Milano v Staten Is. Univ. Hosp.
2010 NY Slip Op 04557 [73 AD3d 1141]
May 25, 2010
Appellate Division, Second Department
Published by New York State Law Reporting Bureau pursuant to Judiciary Law § 431.
As corrected through Wednesday, June 30, 2010

Palma Milano, Appellant,
Staten Island University Hospital, Respondent.

[*1] Barry E. Greenberg, P.C., Farmingdale, N.Y., for appellant. Patrick F. Adams, P.C., Bay Shore, N.Y. (Charles J. Adams, Gary A. Pagliarello, Frank Cali, and Gerald Murphy of counsel), for respondent.

In an action to recover damages for personal injuries, the plaintiff appeals from an order of the Supreme Court, Richmond County (Maltese, J.), entered December 19, 2008, which granted the defendant's motion for summary judgment dismissing the complaint.

Ordered that the order is reversed, on the law, with costs, and the defendant's motion for summary judgment dismissing the complaint is denied.

On a rainy morning, the plaintiff arrived for a medical appointment at the defendant, Staten Island University Hospital, in which she had to walk through a hallway with wall-to-wall carpeting to reach the reception area. She allegedly slipped and fell on water on the linoleum floor at the reception area, which lacked any floor mats. It is undisputed that precipitation in the form of rain and snow was falling outside at the time of the accident. Although the plaintiff testified at her deposition that she did not see any wet condition on the floor prior to her fall, the plaintiff further testified that, immediately after falling, she saw "water on the floor," "stuff from an umbrella," and "dirty footprints," which she attributed to water dripping from wet umbrellas.

In support of its motion for summary judgment dismissing the complaint, the defendant submitted evidence establishing, prima facie, that it neither created the alleged wet condition nor had actual or constructive notice of its existence for a sufficient length of time to discover and remedy it that morning (see Gordon v American Museum of Natural History, 67 NY2d 836, 837-838 [1986]; Wartski v C.W. Post Campus of Long Is. Univ., 63 AD3d 916, 917 [2009]; Rogers v Rockefeller Group Intl., Inc., 38 AD3d 747, 749 [2007]; Perlongo v Park City 3 & 4 Apts., Inc., 31 AD3d 409 [2006]).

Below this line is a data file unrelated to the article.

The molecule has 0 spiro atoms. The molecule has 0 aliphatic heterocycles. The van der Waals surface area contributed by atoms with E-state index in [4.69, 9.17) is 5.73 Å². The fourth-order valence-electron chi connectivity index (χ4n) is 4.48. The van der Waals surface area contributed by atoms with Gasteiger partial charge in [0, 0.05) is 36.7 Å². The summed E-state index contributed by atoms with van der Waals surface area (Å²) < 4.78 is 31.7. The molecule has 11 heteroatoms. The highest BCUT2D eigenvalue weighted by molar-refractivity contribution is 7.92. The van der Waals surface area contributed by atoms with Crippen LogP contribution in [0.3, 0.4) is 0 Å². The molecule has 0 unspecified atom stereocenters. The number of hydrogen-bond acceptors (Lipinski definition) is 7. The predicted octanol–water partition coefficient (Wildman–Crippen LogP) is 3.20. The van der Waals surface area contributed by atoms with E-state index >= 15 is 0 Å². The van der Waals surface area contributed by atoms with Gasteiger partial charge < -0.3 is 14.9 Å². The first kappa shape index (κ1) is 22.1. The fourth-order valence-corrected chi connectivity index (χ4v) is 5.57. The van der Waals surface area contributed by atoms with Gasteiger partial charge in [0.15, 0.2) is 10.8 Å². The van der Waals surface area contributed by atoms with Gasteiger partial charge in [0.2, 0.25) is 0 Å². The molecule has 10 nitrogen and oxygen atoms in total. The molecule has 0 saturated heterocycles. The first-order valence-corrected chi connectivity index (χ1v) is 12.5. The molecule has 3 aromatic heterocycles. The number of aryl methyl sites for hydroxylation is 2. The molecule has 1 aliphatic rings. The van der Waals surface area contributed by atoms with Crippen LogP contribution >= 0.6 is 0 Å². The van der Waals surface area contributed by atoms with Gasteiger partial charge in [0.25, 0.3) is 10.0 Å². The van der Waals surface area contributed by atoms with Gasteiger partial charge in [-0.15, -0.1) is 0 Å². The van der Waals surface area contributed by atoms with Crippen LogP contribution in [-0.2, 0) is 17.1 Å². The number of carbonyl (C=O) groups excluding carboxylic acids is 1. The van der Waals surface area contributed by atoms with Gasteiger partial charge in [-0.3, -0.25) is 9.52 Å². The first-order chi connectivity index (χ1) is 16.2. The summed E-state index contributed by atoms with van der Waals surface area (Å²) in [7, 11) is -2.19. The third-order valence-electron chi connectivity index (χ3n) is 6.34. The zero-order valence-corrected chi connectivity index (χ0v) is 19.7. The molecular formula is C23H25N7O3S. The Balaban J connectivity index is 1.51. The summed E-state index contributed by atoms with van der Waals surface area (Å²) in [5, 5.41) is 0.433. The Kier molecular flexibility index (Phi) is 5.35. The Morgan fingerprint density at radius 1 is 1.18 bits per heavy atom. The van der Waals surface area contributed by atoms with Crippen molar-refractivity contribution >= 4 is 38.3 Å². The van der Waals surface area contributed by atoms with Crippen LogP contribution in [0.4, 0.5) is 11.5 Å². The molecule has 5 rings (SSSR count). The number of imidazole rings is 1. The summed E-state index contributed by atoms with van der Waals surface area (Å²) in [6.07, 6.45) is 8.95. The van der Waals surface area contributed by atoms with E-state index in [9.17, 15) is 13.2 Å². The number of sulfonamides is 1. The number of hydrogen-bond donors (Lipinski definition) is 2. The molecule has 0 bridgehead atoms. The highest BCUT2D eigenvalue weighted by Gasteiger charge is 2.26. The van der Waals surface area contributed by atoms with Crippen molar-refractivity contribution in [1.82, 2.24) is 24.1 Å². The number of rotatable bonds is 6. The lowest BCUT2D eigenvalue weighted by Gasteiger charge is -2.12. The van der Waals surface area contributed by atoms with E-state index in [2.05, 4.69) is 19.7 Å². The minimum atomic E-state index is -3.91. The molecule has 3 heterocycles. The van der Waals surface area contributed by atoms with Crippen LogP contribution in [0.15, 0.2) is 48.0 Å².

However, in opposition, the plaintiff submitted sufficient evidence to raise a triable issue of fact (see Zuckerman v City of New York, 49 NY2d 557, 562 [1980]) as to whether the defendant had constructive notice of the alleged wet condition. "A defendant who has actual knowledge of an ongoing and recurring dangerous condition can be charged with constructive notice of each specific reoccurrence of the condition" (Freund v Ross-Rodney Hous. Corp., 292 AD2d 341, 342 [2002] [internal quotation marks [*2]omitted]; see Kormusis v Jeffrey Gardens Apt. Corp., 31 AD3d 392 [2006]; Fielding v Rachlin Mgt. Corp., 309 AD2d 894, 895 [2003]; LoSquadro v Roman Catholic Archdiocese of Brooklyn, 253 AD2d 856, 857 [1998]). The record reveals, inter alia, that the defendant was aware that the immediate area surrounding the reception desk would become wet and dangerous during periods of inclement weather, and the maintenance staff followed a procedure of placing additional mats on the area where the plaintiff fell (see Pasqua v Handels-En Productiemaatschappij De Schouw, B.V., 43 AD3d 647, 648 [2007]; Fielding v Rachlin Mgt. Corp., 309 AD2d at 895; cf. Pomahac v TrizecHahn 1065 Ave. of Ams., LLC, 65 AD3d 462, 466 [2009]; Perlongo v Park City 3 & 4 Apts., Inc., 31 AD3d at 411).

Accordingly, the Supreme Court should have denied the defendant's motion for summary judgment dismissing the complaint. Skelos, J.P., Balkin, Roman and Sgroi, JJ., concur.